If like me you’re in the midst of moving away from Bitbucket to Github or vice-versa, or if you have like having private repos at Bitbucket and your public at Github, then this may be of value. I am slowly transitioning over and making new repos on Github but in the meantime I still have a lot of active repos on Bitbucket, so I want the flexibility to talk to both — this guide will show you how.
- Git is set up for a single github user using https, not ssh
- There is only a known_hosts file in ~/.ssh/
- You already have an account at Github and another at Bitbucket
Talking to Bitbucket & Github
In this instance, Github will be the main account and Bitbucket the secondary; you can of course alternate this.
Create SSH key
In your commandline run the following (enter a passphrase when prompted):
ssh-keygen -t rsa -C "github email"
Save keys to:
Repeat this step for Bitbucket; using the same email address is fine.
ssh-keygen -t rsa -C "bitbucket email"
Save Bitbucket key to:
Attaching the keys
Add your newly created keys to their respective accounts. You can use a simple command to copy each key:
pbcopy < ~/.ssh/id_rsa.pub pbcopy < ~/.ssh/id_rsa_bb.pub
Windows users can use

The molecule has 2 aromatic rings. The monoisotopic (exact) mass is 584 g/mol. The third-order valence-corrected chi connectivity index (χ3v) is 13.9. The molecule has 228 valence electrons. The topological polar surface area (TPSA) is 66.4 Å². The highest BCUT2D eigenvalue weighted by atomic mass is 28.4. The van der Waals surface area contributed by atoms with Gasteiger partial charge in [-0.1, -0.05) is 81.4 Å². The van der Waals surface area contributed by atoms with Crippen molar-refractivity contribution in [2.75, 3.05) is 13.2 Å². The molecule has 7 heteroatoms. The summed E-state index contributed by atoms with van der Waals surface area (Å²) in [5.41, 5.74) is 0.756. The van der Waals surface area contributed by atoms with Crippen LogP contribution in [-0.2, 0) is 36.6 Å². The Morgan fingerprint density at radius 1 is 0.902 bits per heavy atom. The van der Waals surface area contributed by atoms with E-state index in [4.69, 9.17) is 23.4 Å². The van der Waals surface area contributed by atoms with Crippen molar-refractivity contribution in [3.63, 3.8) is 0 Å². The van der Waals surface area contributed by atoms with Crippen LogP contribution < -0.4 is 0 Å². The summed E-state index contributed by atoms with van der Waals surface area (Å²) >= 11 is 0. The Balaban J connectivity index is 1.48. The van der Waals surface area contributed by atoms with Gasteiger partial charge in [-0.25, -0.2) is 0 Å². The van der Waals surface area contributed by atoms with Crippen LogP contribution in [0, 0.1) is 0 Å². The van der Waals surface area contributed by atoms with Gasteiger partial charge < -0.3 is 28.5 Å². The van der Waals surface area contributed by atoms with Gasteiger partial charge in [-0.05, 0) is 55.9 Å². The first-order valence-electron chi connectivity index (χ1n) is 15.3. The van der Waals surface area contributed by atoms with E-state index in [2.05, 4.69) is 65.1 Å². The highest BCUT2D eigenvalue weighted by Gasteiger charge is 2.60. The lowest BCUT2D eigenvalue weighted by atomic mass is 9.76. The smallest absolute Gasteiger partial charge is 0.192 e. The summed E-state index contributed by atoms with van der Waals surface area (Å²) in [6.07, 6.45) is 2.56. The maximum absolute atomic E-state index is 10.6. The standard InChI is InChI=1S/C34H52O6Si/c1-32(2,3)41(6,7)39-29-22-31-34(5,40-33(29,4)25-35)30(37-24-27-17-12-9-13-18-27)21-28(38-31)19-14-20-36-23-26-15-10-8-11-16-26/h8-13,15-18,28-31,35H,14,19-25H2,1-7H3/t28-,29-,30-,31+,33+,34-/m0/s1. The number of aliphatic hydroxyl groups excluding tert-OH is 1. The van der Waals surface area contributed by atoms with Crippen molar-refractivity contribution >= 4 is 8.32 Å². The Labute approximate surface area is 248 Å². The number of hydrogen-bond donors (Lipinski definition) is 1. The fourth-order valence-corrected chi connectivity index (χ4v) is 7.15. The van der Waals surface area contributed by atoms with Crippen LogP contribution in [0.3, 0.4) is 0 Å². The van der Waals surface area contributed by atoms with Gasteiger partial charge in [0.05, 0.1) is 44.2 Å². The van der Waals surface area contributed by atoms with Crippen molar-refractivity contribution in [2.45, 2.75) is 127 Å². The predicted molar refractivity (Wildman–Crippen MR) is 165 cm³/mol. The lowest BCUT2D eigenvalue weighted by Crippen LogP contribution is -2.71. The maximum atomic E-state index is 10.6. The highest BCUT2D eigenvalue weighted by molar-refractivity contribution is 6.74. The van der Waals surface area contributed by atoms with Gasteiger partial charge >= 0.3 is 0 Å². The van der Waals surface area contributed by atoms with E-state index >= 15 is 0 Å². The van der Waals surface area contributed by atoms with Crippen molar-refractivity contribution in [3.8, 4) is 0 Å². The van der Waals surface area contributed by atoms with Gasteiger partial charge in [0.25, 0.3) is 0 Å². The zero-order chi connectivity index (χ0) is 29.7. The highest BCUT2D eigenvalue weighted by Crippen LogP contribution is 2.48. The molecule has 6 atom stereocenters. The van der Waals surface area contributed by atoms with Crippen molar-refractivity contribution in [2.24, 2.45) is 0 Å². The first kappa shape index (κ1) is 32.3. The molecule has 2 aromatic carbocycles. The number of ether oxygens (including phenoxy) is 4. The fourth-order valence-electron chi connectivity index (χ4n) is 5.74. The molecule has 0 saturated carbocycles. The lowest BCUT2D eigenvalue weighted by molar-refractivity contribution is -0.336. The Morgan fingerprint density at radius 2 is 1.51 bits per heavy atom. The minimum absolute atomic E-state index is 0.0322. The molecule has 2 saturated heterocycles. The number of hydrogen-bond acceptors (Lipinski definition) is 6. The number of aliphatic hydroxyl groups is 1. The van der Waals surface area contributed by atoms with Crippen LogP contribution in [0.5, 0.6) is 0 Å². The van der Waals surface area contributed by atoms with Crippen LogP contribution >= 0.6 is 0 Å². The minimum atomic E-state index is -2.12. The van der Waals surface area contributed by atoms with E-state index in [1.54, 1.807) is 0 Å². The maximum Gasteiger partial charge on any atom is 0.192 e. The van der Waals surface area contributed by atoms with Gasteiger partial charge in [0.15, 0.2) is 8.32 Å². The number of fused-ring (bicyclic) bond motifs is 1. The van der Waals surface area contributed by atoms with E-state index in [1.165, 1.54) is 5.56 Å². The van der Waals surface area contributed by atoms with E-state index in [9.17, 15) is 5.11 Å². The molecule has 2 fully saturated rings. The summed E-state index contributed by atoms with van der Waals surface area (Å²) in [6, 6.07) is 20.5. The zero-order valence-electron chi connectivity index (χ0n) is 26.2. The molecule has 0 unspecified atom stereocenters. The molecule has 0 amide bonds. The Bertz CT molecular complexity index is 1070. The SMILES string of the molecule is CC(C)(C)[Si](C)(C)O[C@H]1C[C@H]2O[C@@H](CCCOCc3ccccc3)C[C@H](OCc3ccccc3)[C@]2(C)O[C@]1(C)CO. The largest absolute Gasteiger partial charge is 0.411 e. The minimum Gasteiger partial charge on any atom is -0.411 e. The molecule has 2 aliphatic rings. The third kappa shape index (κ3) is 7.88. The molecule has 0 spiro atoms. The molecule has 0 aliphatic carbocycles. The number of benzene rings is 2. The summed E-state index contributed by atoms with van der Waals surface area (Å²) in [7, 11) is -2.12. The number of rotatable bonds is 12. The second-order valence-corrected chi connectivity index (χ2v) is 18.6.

cat ~/.ssh/id_rsa.pub | clip cat ~/.ssh/id_rsa_bb.pub | clip
Create a config file
Create a config file in the root of your
.shh/ folder. Inside should contain:
#Github (default) Host gh HostName github.com User git IdentityFile ~/.ssh/id_rsa #Bitbucket (secondary) Host bb HostName bitbucket.org User git IdentityFile ~/.ssh/id_rsa_bb
Add the identities to SSH
Enter a passphrase when prompted after running the following commands.
ssh-add ~/.ssh/id_rsa ssh-add ~/.ssh/id_rsa_bb
You can check the keys were added, via
ssh-add -l. Next I would suggest testing that the keys work with their remote accounts:
ssh -T gh ssh -T bb
Using the new setup
Here an example of how we’d get going with a git repo:
mkdir ~/myproject && cd ~/myproject touch readme.md git init git add . git commit -am "first commit" git remote add origin git@gh:username/myproject.git git push origin master
The same would go for Bitbucket repos. The only thing you’d need to change is the remote.
Use case: Repo already exists on (bitbucket)
Let’s say you have a repo already working locally that works with Bitbucket &mdash well it won’t now. So let’s fix this. First of all, confirm you’re remote is wrong by running
git remote -v # View current remotes origin https://bitbucket.org/username/myproject.git (fetch) origin https://bitbucket.org/username/myproject.git (push)
Now let’s remove our old remote and add the new one so that we can push and pull without any problems
git remote rm origin # Remove remote git remote -v # Verify it's gone
And finally, let’s setup the new remote
git remote add origin git@bb:username/myproject.git